Contracts are the foundation of every commercial relationship and they need to be managed throughout their full life cycle. Without robust governance 30% of contract may get lost. This is why successful organizations don’t put the contract in the drawer after it’s signed. They actively manage the contract to stay responsive to changing business needs and they effectively direct and develop the supplier relationship. They achieve a strategic advantage by reducing value leakage and by reaping benefits from being their supplier’s customer of choice. If you believe you’re not getting the best out of your sourced service agreements this article is worth your while.
Establishing a contractual relationship is critical when sourcing services from an external service provider as a contract forms the legal and operational basis in every commercial relationship. When entering into an agreement, the parties typically assume that the outcome of the negotiation was the best result possible. In most negotiations however organizations don’t agree to their maximum ability but instead they agree to a level they are comfortable with. As a supplier you don’t what to run the risk of over promising on what you can deliver and as a customer you don’t want to overpay and undermine your business case. As a customer you typically try to maximize the service you get for the lowest cost and risk while as a supplier you aim for the opposite which is to minimize the service commitment and risk whilst maximizing revenue. Usually neither party fully gets its way and the result of the negotiation is that the parties agree on an outcome they both feel comfortable with.
Although agreed and captured in a signed contract,
there’s no guarantee that with robust governance the outcome will be delivered exactly as expected. It can actually go two ways; you can get less and you can get more than what is on paper. If you don’t monitor and manage risk and performance you’ll likely end up with less than what you bargained for, while on the other hand, if you build a strong productive relationship you may get additional value on top of what was contracted. In other words managing the value of sourced services relationships involves both risks and opportunities. The gap between the best and worst possible outcome is often referred to as the value gap. The value gap is the total value leaks from the contract due to ineffective governance. It is the delta of reduced value that not gets delivered and the potential added value that isn’t captured.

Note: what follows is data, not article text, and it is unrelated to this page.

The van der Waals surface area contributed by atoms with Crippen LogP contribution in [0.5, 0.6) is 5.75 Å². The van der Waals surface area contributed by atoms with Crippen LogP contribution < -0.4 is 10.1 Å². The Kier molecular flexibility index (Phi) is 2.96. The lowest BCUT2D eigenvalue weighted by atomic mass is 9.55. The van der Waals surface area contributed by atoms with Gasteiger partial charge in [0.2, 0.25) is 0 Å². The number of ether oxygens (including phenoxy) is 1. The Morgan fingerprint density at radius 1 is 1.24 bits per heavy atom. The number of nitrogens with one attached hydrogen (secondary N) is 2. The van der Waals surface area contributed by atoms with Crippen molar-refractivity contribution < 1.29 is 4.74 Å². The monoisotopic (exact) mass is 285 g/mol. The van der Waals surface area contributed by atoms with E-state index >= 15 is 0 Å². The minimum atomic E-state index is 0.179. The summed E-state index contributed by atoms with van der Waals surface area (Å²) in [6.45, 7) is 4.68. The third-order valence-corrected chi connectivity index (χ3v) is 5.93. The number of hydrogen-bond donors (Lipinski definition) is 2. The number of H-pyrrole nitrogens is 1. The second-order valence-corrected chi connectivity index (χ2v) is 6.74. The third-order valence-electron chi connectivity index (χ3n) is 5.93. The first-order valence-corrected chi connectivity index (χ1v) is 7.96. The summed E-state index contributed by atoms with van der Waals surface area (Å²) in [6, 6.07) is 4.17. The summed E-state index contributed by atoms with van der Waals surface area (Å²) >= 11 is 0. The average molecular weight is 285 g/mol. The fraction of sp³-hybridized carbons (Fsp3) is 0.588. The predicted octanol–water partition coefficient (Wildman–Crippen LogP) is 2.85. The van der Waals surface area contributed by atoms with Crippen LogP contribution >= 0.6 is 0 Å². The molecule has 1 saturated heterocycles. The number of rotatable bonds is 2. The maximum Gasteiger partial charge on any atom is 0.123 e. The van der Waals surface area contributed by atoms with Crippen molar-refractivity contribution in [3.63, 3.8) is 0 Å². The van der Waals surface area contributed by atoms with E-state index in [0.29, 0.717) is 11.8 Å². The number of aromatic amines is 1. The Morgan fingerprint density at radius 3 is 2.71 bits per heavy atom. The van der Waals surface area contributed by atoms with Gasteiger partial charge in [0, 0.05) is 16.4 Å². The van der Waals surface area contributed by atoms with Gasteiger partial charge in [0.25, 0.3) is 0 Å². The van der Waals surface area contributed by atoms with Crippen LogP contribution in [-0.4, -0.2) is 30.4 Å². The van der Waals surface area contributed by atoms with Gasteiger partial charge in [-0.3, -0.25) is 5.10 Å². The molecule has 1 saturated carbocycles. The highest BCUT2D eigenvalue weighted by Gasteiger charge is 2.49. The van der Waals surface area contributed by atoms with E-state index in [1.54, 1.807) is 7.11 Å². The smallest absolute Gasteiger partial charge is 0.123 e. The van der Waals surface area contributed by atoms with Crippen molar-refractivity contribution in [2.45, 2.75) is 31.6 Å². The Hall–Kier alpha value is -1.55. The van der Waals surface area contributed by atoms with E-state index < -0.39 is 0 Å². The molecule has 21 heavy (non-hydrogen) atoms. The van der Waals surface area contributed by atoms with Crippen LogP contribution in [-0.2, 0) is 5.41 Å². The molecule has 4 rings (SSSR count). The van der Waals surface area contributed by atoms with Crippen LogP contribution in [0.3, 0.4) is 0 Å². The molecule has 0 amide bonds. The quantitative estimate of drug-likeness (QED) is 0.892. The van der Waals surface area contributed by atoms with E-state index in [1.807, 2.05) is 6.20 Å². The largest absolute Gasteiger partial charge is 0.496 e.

Research by global consultancy firms puts value leakage typically between 19 and 48 percent of contract value.
Based on practical experience with managing service contracts we at Leadmark consider 30 percent potential value loss as an initial indicator for the average organization. This is on average 23,75 percent which is at risk due to ineffective contract- and supplier management and 6,25 percent of value that can be realized on top of what is contractually agreed based on a strong and productive collaboration. Examples of sources of value loss due to ineffective governance are: contractual obligations not aligning to business needs, misinterpretation of what is agreed, poor monitoring of service performance, poor invoice validation and disputes on prices and volumes. Examples of sources of additional value due to a strong productive relationship are: higher productivity and less waist, lower transaction and coordination cost, improved planning and faster delivery / time to market, better support and faster problem solving, quick access to new technologies and ways of working.
So there are two factors that affect the value of your sourced services engagement post signature. One is effective contract and supplier management to get what you have contracted and the other is being treated as a customer of choice by the service provider to get additional value from the relationship. Clearly these factors are not isolated, they affect each other. If, as a service provider, you deliver substandard quality you can’t expect the customer to be lenient or offer additional work. If, as a customer, you try to dominate and win as opposed to being supportive and accomplish a result, you won’t be regarded a customer of choice that benefits from a preferential treatment.
Please contact Leadmark if you like to learn more about value leakage and how to optimize the value from your sourced services agreements through superior supplier management or by becoming a customer of choice.